Last year in November I defined myself being uneducated. When looking at the education section of a CV I have next to nothing to put down. A few half completed tertiary courses. A couple of individual papers in a course. A bunch of failed ones - where I didn't appreciate the value of the business papers having come straight out of school.
This issue came up again. Someone wanted to see my CV to see my qualifications. I've never before worked in Linux in a commercial context. So I'm not really qualified at all. I've played and dabbled and learnt all manner of things Linux for years. But then, this isn't guided study. It wasn't ordained by some institute overlord with the promise with a piece of paper at the end of it. It's never been used in any commercial context.
I've been helping a friend out with an assignment and given the ease at which I was able to do the code, I got to thinking about perhaps getting qualified. This is perhaps a touch misguided. For starters, it's not like I'd just be able to just do the assignments and exams and get the papers. No... there's an attendance requirement.
The other week we were talking about the impact of computers on handwriting. A friend was saying that with so many schools integrating computers closely into their curriculum, their handwriting is likely to suffer by the time they get to tertiary education. I can sympathise. Every time I came out of an exam I found my hand hurt something chronic. I'd sit there with an ice pack on it.
She also said it would be sad to lose people from the tertiary route over a simple thing like handwriting. She actually used me as an example - of someone who's tertiary education failed me.
I put this down to a lack of flexibility. And this same lack of flexibility can be seen in our attitudes to apprenticeships. If you go to a tertiary institute, you're considered educated. If you learn from the workplace, then you're experienced. But that experience is looked upon with some trepidation.
I find myself wondering - is it really about the qualifications at all? Does this not just reek of some sort of back room dealing to get students paying inordinate amounts to get a piece of paper? I mean, if people were able to train on the job, then why discourage apprenticeships? And if the idea is to make people work ready and acknowledge their skills, then shouldn't the level of entry, given highly skilled people wanting a qualification, be lower? Should qualifications be all that important in the first place? Personally I would take someone with a great attitude over a qualified person any day of the week. Skills can be learnt. There's no substitute for someone who's willing to learn and apply their skills in ways that add value.
Combine that with the way we do CV's (in order to make us as uninteresting as humanly possible), the power we give to the employers when recruiting (and thus not having any sort of idea what the job entails from a job ad) and the use of employment agencies, and it's a wonder that anyone ever finds a job that they like. It seems to be a formula for getting the worse possible relationship between employee and employer to me.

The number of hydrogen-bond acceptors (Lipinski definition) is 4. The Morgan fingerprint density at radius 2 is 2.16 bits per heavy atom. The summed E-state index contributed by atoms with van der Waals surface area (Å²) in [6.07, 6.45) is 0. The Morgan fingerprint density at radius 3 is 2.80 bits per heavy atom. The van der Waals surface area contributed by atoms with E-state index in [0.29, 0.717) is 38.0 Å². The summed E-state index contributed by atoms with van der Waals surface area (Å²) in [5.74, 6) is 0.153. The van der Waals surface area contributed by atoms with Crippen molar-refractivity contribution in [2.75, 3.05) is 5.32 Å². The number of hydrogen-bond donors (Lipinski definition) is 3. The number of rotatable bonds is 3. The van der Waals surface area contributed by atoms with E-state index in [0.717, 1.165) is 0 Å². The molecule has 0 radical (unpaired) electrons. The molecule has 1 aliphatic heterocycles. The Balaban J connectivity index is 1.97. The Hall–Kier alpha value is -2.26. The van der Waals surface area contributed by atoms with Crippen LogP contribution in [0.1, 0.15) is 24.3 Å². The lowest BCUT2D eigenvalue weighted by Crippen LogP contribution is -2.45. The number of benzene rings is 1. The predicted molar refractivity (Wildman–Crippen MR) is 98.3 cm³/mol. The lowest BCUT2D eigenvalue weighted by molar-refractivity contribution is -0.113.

This doesn't make anyone happy. The workplace gets a bunch of people who, on paper, look like they could be suitable. The employee gets a rather confused situation where they're looking for work but aren't entirely sure what they're applying for and ultimately end up trusting an employment agency to put them into a box that the employment agency is happy with and let's face it - by the time they actually get work, they're so desperate for the work that they're not likely to turn it down. I still wonder about the few jobs that I've turned down in my past.
Anyway, enough of that.
We're nearing our 100th post. I thought this was it except that there a few drafts - things which Baillie or I have started and have never really completed. The only indication of how successful this blog has been I've got really is the number of hits (and the odd feeling I get when people quote back my own blog to me). At the time of writing, since September last year, there have been a total of 3,734 hits. I've been hanging out to see if I can beat last years high of 672 hits for the month of December. Unfortunately this hasn't happened yet though I hold high hopes for this month.
Anyway, I thought I should acknowledge what feels like a bit of an achievement. Given that this blog only appeared due to me feeling horribly frustrated by the news. I've since moved onto other complaints - politics, employment and my life in general. As well as some talk about the Manaiakalani project and OLPC. My volunteer activities (oh - it's prudent to note that officially I'm no longer a volunteer on Manaiakalani. I am now being paid - as soon as I fill in the paperwork which means a bit of a battle with the bank). And of course inviting Baillie to post on the blog rather than me just regurgitating conversations we'd had.
I guess we'll see how this blog goes in another (nearish) 100 posts...